In early January of 2017, Andrea and I left Chile’s capital, Santiago, to meet the renowned terroirist Pedro Parra for the first time. Five hours into our drive, we exited Ruta 5 at Chillán to leave Chile’s long Central Valley and drive west, away from the breathtaking Andes, which form the border with Argentina. We continued toward the Pacific Ocean and into the ancient granitic hills of the Itata Valley, a place Pedro claims to be Chile’s promised land.
As we got closer to the Pacific the wind picked up, gusts blowing our car from side to side, slowing us down while the trees lining the highway bent wildly back and forth. As we entered Pedro’s hometown of Concepcion, the summer sky was bright blue and fresh, unlike the gray, smoggy ceiling above Santiago. The further into the city we went the more the wind howled. Along the right bank of the Bio Bio River, we passed through clusters of Chile’s modern commercial buildings, dilapidated midcentury, multicolored apartments and many shanties of the poor (very typical in any Chilean city). Eventually, we found our way to a street corner where we saw a familiar face that we’d only seen in photos.
Standing alongside his German importer, Dirk von Streit (a tall German with Chilean heritage), Pedro immediately extended his hand to me for a warm shake and gave Andrea a big hug. Right away, it seemed like we’d known each other forever. Andrea even joked that maybe I had met her just so I could cross paths with this Chilean scientist, who shared my lifelong fascination with rocks. Every kid has unique interests, and mine happened to be a curious obsession with rocks and seashells. I was so in love with them that when I was about five, I asked an old lady at church who usually wore seashell necklaces and bracelets if I could have them when she died. I’m sure she really appreciated that—at least she smiled.
Andrea drove our car so I could ride with Pedro and start the conversation I’d been wanting to have since I was a boy, and we all headed towards Pedro’s Itata vineyards, about 45 minutes away. In the passenger seat of his SUV was his rock hammer, a tool no geologist or terroir specialist would leave home without. He put on Wayne Shorter and we rolled down the road, windows open because his air conditioner had just broken. We leaned on the center console so we could hear each other over the jazz and the rushing wind, keeping our eyes on the mirrors so we didn’t lose Andrea, following in her mother’s bright red, roller-skate-sized Chinese-made car; it may be one of the slowest new cars in the world, so Pedro took it easy getting into the Itata. He asked me a little bit about myself and I told him the story of how had he foiled my big research plans in Chile…
For quite a while now, I’ve been developing a strong interest in Chile, my wife’s native country. I read about Pedro’s work a number of years ago while researching geological formations in Chile’s cooler southern regions, and years before I discovered him, I visited what was then Chile’s “new frontier” of cold climate terroirs, the Casablanca Valley. The articles about the Casablanca were far more interesting than what I found when I got there. At the time, my opinion was that Casablanca hadn’t even remotely pushed the boundaries of cooler climate grape growing, contrary to what has been written about it in various wine publications.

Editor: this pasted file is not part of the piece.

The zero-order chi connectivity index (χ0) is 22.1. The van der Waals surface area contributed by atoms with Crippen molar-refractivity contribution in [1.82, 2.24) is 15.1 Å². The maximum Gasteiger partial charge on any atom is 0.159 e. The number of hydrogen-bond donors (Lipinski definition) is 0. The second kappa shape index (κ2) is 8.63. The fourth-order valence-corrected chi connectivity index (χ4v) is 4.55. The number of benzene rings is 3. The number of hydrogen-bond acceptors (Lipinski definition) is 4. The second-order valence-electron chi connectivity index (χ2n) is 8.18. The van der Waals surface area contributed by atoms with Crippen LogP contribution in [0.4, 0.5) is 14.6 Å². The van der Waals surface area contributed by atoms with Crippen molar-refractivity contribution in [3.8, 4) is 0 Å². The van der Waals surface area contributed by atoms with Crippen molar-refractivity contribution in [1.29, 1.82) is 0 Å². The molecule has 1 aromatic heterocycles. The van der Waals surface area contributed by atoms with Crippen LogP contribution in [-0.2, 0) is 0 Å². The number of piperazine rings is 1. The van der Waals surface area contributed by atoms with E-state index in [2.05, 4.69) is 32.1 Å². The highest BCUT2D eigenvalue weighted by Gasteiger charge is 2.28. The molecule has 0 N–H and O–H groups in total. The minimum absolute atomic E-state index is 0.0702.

Pedro stated that it’s actually very easy for wines from Casablanca to ripen to well over 16% alcohol in most years. I was convinced there had to be more interesting soils in significantly cooler areas of Chile, terroirs that could express distinct personalities beyond cellar and vineyard techniques that force wines from uninteresting soils to be something they were never meant to be.
For almost ten years, I had the idea to explore geological formations in the south of Chile and plant experimental vineyard blocks to vinify and isolate high quality terroirs. I was ready to make the move on my project and even got a couple of talented winegrowers interested in joining me. Just when I was ready to pull the trigger, I was stopped short after reading a few articles about Pedro’s work; he was already doing something exactly like what I wanted to do. Besides having the home court advantage, he was far more qualified, holding a Master’s Degree in Precision Agriculture and a PhD where his main focus was terroir. It was bittersweet, but Pedro spared me from a lifetime of research and experimentation.
I let him know just how thrilled I was with his work. He smiled, acknowledging this shared idea—one of a couple of ideas we would come to realize that we shared. “But Chile is deeply wrong with wine.”
Part 2 of 6, “Of Rocks and Wine,” will post next week.
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